The Australian wombat has one of nature's most bizarre superpowers. This pudgy, bear-like marsupial is the only animal we know of that can produce cube-shaped poos.

These unique droppings have long been a biological mystery, although biologists have partially attributed the shape to the incredible dryness of wombat poop. But now we have a new study attempting to solve the mystery, and this time it's not even from a biologist.

Patricia Yang studies hydrodynamics of fluids at the Georgia Institute of Technology, and when she first heard about the peculiar phenomenon, she knew she had to investigate.

"The first thing that drove me to this is that I have never seen anything this weird in biology. That was a mystery," says Yang. 

"I didn't even believe it was true at the beginning. I Googled it and saw a lot about cube-shaped wombat poop, but I was skeptical."

There was only one way to find out - get up close and personal with the blunt end of the animal. Yang and her team were shipped two euthanised roadkill wombats from Australia, and she and her colleague, mechanical engineer David Hu, "opened those intestines up like it was Christmas." (Uhhh.)

Unwrapping these gifts from nature, the crew of biologists and mechanical engineers found that the oddly shaped pellets were compacted into square-like shapes shortly before they were excreted.

Their findings suggest that it's not until the last 8 percent of the intestine that a wombat's waste turns into a solid cube, and this shape is retained even after it's squeezed through the final exit (which is a normal, round anus).

wombatpoo(P Yang and D Hu/Georgia Tech)

Yang and her team concluded that the well-defined shapes were made by variations in the elasticity of a wombat's intestinal walls. The stretches of intestine that are less elastic and more stiff are responsible for the sharp edges of the resulting cube, they suggest.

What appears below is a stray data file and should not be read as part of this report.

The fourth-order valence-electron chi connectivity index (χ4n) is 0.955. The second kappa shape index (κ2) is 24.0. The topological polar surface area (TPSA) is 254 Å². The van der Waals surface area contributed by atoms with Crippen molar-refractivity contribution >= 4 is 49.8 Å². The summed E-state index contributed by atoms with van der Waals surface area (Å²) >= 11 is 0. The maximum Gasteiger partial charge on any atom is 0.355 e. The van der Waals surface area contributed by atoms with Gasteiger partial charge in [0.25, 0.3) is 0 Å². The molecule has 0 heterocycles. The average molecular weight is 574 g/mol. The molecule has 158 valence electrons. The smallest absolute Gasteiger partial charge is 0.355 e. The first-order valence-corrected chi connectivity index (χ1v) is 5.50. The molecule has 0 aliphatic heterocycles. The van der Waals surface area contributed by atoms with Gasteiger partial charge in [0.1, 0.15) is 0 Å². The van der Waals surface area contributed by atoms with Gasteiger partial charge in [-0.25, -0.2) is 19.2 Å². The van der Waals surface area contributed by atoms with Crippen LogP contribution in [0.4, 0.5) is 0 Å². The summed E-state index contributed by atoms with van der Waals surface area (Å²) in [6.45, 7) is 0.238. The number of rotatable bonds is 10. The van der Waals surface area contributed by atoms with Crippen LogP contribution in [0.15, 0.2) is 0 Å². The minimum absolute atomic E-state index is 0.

Also, the herbivores end up with really dry and compacted droppings, which in turn helps the pieces retain the shape after they've come out.

According to the researchers, the results are quite the find. Cubic structures are rare in biology because their flat surfaces and sharp corners require a lot of extra energy. So understanding how these shapes form in nature is a boon for both biology and mechanical engineering.

Wombats are currently the only known animal that can produce a cubic shape, and the new study suggests it's all thanks to the soft tissue in their intestines.

"We currently have only two methods to manufacture cubes: We mold it, or we cut it. Now we have this third method," explains Yang. 

"It would be a cool method to apply to the manufacturing process - how to make a cube with soft tissue instead of just molding it."

Some have said that the cubic shapes allow wombats to build a fence of faeces around the borders of their territory. The story goes that wombat's have poor eyesight and so they need to place their droppings at nose level for other wombats to smell. Unlike a cylinder, which would roll right off any surface, a cube stays put, whether on a log, a rock or wherever else a wombat fancies.

But Mike Swinbourne, a wombat expert at the University of Adelaide in Australia, told National Geographic this is a misconception. He argues it has more to do with the dry habitats that wombats live in.

"They have to really squeeze every drop of moisture out [of their food]," Swinbourne explained.

As such, wombats have some of the driest faeces among mammals, and this means that their scat is more malleable and less likely to fall out of shape. 

Sometimes in zoos, where the animals are well-nourished, the shape of wombat poo is visibly less defined

"Many ideas, some more entertaining than others, have been put forward to explain this, but until this study nobody had ever investigated the cause," says co-author Scott Carver, a biologist from the University of Tasmania.

"This has been a fantastic collaboration which shows the value of interdisciplinary research for making new scientific discoveries."

The study was presented at the 71st Annual Meeting of the APS Division of Fluid Dynamics.